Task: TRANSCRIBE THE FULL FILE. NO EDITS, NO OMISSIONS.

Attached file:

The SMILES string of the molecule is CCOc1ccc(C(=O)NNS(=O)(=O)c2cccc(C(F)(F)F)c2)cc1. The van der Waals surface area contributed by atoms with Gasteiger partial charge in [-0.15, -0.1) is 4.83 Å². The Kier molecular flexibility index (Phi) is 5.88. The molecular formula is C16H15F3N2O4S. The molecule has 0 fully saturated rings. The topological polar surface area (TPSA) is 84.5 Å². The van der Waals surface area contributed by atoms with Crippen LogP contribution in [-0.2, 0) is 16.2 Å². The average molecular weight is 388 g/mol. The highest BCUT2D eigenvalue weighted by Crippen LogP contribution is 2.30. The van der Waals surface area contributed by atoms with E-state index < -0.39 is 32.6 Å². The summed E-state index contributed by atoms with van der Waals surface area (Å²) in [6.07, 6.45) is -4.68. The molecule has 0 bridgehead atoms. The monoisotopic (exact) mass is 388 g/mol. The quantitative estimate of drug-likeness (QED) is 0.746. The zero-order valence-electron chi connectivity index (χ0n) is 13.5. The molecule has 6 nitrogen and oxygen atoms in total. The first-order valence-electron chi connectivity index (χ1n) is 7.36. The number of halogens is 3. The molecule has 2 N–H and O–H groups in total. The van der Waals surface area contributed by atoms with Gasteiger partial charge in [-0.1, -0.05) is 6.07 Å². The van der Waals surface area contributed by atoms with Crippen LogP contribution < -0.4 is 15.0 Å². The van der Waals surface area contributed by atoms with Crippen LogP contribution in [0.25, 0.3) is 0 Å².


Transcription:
The SMILES string of the molecule is CCOc1ccc(C(=O)NNS(=O)(=O)c2cccc(C(F)(F)F)c2)cc1. The van der Waals surface area contributed by atoms with Gasteiger partial charge in [-0.15, -0.1) is 4.83 Å². The Kier molecular flexibility index (Phi) is 5.88. The molecular formula is C16H15F3N2O4S. The molecule has 0 fully saturated rings. The topological polar surface area (TPSA) is 84.5 Å². The van der Waals surface area contributed by atoms with Crippen LogP contribution in [-0.2, 0) is 16.2 Å². The average molecular weight is 388 g/mol. The highest BCUT2D eigenvalue weighted by Crippen LogP contribution is 2.30. The van der Waals surface area contributed by atoms with E-state index < -0.39 is 32.6 Å². The summed E-state index contributed by atoms with van der Waals surface area (Å²) in [6.07, 6.45) is -4.68. The molecule has 0 bridgehead atoms. The monoisotopic (exact) mass is 388 g/mol. The quantitative estimate of drug-likeness (QED) is 0.746. The zero-order valence-electron chi connectivity index (χ0n) is 13.5. The molecule has 6 nitrogen and oxygen atoms in total. The first-order valence-electron chi connectivity index (χ1n) is 7.36. The number of halogens is 3. The molecule has 2 N–H and O–H groups in total. The van der Waals surface area contributed by atoms with Gasteiger partial charge in [-0.1, -0.05) is 6.07 Å². The van der Waals surface area contributed by atoms with Crippen LogP contribution < -0.4 is 15.0 Å². The van der Waals surface area contributed by atoms with Crippen LogP contribution in [0.25, 0.3) is 0 Å².